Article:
Eric Wright was supposed to be the Buccaneers contingency plan in case troubled cornerback Aqib Talib got to be too much to handle once again. But while the Talib scenario played out, and he was shipped to New England, Wright proved to be a replacement for Talib in all the wrong ways.
Now, according to Mark Cook from The Pewter Report, Wright’s stay in Tampa is over. Cook reports that the Buccaneers will part ways with Wright sometime before OTAs this upcoming spring.
Wright underwhelmed at corner this season and that wasn’t helped by the fact that he missed four games due to a suspension. Both Wright and Talib were busted for using Adderral and both eventually served out four game bans for violating league policy. Talib’s suspension was the final straw that lead to his departure from Tampa, and it seems that it’s the final straw for Wright as well.
The Bucs will look the both free agency and the draft to improve a secondary that was ranked dead last in the NFL in 2012.
Also according to The Pewter Report, Wright had an undisclosed ailment that had a negative effect on his energy levels. It was because of this that Wright was M.I.A. for most of the Bucs offseason workouts and explains his use of Adderral.
Shortly after Wright was signed, it was learned by Pewter Report that Wright was dealing with a serious undisclosed medical condition that affected his energy levels negatively. Wright missed a good deal of the offseason workouts and organized team activity days due to the undisclosed medical condition. The team was actually concerned they made a colossal mistake by signing him to such a huge deal during the summer, but Wright got the medicine he needed to treat his condition and was able to take part in training camp.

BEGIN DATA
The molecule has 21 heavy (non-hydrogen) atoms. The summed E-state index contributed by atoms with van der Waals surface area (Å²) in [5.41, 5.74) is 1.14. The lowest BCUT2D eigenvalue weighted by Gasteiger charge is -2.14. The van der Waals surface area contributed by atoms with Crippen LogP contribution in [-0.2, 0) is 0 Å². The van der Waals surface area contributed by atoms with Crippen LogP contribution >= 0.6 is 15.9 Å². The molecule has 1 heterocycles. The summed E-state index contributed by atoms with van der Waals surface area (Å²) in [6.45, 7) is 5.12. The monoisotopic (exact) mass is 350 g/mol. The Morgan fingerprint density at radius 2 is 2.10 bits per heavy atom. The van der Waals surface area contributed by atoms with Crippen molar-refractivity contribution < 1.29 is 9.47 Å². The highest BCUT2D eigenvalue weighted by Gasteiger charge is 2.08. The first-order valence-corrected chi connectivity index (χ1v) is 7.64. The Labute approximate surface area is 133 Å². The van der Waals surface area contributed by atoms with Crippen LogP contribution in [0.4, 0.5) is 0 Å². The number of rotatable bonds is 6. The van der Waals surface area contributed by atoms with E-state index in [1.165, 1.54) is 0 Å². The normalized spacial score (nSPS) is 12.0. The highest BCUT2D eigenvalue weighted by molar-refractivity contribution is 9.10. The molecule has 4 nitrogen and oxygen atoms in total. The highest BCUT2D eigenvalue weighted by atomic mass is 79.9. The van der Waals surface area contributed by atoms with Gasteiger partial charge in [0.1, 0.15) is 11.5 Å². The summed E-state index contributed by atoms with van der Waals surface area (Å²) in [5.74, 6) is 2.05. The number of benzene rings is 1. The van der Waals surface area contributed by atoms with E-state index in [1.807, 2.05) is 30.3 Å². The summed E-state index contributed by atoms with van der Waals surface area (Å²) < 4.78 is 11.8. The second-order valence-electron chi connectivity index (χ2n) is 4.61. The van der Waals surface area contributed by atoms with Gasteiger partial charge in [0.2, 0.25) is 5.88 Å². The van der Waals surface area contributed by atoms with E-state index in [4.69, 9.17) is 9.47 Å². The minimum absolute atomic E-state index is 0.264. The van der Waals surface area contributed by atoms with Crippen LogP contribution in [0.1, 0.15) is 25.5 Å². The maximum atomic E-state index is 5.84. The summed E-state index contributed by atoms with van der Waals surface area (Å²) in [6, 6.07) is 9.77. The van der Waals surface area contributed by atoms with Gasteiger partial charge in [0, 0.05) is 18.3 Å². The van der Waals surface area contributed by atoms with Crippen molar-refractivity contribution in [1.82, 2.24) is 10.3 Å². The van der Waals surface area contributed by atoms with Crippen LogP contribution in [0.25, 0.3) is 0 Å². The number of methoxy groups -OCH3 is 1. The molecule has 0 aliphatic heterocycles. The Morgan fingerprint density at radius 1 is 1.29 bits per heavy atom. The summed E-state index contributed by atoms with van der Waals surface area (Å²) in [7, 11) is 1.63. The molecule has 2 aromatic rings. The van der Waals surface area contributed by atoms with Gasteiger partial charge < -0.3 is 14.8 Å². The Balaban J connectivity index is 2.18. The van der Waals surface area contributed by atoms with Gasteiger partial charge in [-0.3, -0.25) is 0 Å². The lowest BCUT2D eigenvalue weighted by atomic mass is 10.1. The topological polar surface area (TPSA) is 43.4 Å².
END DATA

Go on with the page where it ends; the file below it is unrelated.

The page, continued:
When Wright was signed as the third member of the Bucs big three free agent signings this offseason, it was clear that he was the odd man out. Vincent Jackson and Carl Nicks were Pro Bowler that filled obvious needs, but Wright seemed like a Carlos Boozer signing, where the Bucs signed him simply because they needed a corner and couldn’t lure in anyone else.
Cortland Finnegan had already signed in St. Louis and Brandon Carr was headed to Dallas leaving Wright as the “best” available option.
Simply put, the Buccaneers overpaid for an average cornerback and it backfired in the worst of ways. The Buccaneers will be eating some money, but it’s far less than it could have been. Because Wright was suspended, he voided all his guaranteed money, meaning the Bucs can cut Wright and only end up paying $5.54 million for his services, which is far less than the nearly $30 million left on his contract.
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